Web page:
Casey Stoner Announces Retirement
MotoGP world champion Casey Stoner has announced that he will retire at the end of the current season. The news was a shock to both the MotoGP paddock and fans of the sport, and comes despite Stoner being on an amazing run of form which has seen him on the podium for eighteen consecutive races.
During the press conference in which the announcement was made, Stoner said: “After a long time thinking, a lot of time talking with my family and my Wife, this has been coming for a couple of years now, but at the end of this 2012 season I will not be racing in the 2013 championship. I will be finishing my career at the end of this season in MotoGP, and going forward with different things in my life.
“After so many years doing a sport which I love, and which myself and my family made so many sacrifices for, after so many years of trying to get to where we have gotten to at this point, this sport has changed a lot and it has changed to a point where I am no enjoying it. I don’t have the passion for it and so at this time it’s better if I retire now.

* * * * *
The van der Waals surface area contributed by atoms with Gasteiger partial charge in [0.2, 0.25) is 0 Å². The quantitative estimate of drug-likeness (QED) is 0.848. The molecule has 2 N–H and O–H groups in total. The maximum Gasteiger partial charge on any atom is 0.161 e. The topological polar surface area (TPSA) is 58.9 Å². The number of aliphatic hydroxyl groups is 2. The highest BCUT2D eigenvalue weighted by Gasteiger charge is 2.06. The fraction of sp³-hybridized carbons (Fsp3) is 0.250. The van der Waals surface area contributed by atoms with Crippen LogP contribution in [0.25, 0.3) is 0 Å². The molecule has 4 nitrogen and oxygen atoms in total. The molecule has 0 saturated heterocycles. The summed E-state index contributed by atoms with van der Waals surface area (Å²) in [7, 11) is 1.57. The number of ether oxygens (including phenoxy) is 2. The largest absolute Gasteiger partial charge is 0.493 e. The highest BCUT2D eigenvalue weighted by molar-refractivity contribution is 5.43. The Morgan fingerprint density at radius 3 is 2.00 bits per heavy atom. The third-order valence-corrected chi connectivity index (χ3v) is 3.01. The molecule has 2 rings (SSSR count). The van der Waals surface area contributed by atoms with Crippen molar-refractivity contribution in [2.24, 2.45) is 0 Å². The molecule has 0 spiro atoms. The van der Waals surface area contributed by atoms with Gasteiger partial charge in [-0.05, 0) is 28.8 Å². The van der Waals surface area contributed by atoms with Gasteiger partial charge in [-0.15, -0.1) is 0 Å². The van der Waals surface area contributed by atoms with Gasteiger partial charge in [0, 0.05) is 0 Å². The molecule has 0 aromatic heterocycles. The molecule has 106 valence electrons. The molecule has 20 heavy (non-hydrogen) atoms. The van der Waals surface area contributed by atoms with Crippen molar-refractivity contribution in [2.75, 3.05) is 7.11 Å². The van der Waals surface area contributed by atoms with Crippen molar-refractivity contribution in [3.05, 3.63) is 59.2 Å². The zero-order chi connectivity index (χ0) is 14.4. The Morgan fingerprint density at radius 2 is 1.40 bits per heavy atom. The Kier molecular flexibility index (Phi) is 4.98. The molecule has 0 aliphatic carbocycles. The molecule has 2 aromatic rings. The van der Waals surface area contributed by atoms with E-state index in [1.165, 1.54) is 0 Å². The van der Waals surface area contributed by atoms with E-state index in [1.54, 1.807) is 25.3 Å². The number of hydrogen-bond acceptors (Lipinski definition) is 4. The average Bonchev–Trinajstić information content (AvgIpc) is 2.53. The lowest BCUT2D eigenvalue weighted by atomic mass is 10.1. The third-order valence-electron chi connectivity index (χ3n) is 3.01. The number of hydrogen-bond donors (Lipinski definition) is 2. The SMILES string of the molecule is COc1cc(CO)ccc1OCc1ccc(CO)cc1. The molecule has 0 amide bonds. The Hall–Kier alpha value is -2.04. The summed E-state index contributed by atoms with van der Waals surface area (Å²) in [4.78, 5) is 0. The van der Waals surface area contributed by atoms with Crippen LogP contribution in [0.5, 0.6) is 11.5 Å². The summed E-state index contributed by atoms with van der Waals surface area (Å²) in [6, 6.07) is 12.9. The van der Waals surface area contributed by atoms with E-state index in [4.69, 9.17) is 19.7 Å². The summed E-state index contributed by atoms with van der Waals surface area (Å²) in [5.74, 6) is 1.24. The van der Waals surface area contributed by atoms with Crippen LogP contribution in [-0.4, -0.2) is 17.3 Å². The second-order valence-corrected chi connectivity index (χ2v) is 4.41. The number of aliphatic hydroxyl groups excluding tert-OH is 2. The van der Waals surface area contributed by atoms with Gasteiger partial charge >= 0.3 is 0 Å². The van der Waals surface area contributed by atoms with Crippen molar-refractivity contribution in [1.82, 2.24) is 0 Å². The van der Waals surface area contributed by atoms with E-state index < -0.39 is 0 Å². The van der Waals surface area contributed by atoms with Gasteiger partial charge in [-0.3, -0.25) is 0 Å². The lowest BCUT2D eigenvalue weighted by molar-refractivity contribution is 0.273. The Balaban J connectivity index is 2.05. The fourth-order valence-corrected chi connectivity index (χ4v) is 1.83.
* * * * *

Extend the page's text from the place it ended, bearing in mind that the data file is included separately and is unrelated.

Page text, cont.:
“There are a lot of things that have disappointed me, and also a lot of things I have loved about this sport, but unfortunately the balance has gone in the wrong direction.
“And so, basically, we won’t be continuing any more. It would be nice if I could say I would stay one more year, but then where does it stop? So we decided to finish everything as we are now.”
The 26 year old Australian entered MotoGP with LCR Honda in 2006, before moving to Ducati in 2007 and winning his first championship title. After three more seasons at Ducati he moved to the Repsol Honda and won his second championship in 2011. He has won 35 races in MotoGP to date, with more sure to come this season.
Regarding his future, Stoner said: ”For me at the moment, I haven’t decided what I’m going to be doing, and certainly no one else is going to know what I’m doing.”
He didn’t rule out a return to MotoGP, but only in the unlikely event that the bikes used are two-stroke 750cc machines. Another consideration may be Australian V8 racing, which he apparently enjoys and would eliminate the world travel requirements of MotoGP.
His departure from Repsol Honda will leave a prime spot which is sure to be sought by many riders. Among the names being put forward as a potential replacement are current Moto2 series leader Marc Márquez and Jorge Lorenzo who is out of contract with Yamaha at the end of this year. Valentino Rossi has also been mentioned by some hopeful fans, though this would seem unlikely given the circumstances under which he left the team in 2003.
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